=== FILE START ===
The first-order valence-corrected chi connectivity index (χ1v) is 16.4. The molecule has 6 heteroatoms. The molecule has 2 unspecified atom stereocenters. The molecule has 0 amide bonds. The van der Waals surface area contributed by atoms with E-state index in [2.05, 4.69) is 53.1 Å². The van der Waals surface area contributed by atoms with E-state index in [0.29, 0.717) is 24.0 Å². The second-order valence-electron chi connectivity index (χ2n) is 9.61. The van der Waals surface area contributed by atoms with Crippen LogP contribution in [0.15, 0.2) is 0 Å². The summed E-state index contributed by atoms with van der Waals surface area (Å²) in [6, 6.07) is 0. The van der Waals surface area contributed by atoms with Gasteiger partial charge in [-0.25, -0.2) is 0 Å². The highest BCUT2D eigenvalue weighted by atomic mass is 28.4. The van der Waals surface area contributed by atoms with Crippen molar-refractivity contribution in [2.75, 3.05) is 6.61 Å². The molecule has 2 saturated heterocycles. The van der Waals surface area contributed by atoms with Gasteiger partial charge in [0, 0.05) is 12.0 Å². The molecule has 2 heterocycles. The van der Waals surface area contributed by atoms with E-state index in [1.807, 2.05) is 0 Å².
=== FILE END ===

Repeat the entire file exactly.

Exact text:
The first-order valence-corrected chi connectivity index (χ1v) is 16.4. The molecule has 6 heteroatoms. The molecule has 2 unspecified atom stereocenters. The molecule has 0 amide bonds. The van der Waals surface area contributed by atoms with E-state index in [2.05, 4.69) is 53.1 Å². The van der Waals surface area contributed by atoms with E-state index in [0.29, 0.717) is 24.0 Å². The second-order valence-electron chi connectivity index (χ2n) is 9.61. The van der Waals surface area contributed by atoms with Crippen LogP contribution in [0.15, 0.2) is 0 Å². The summed E-state index contributed by atoms with van der Waals surface area (Å²) in [6, 6.07) is 0. The van der Waals surface area contributed by atoms with Gasteiger partial charge in [-0.25, -0.2) is 0 Å². The highest BCUT2D eigenvalue weighted by atomic mass is 28.4. The van der Waals surface area contributed by atoms with Crippen molar-refractivity contribution in [2.75, 3.05) is 6.61 Å². The molecule has 2 saturated heterocycles. The van der Waals surface area contributed by atoms with Gasteiger partial charge in [0, 0.05) is 12.0 Å². The molecule has 2 heterocycles. The van der Waals surface area contributed by atoms with E-state index in [1.807, 2.05) is 0 Å².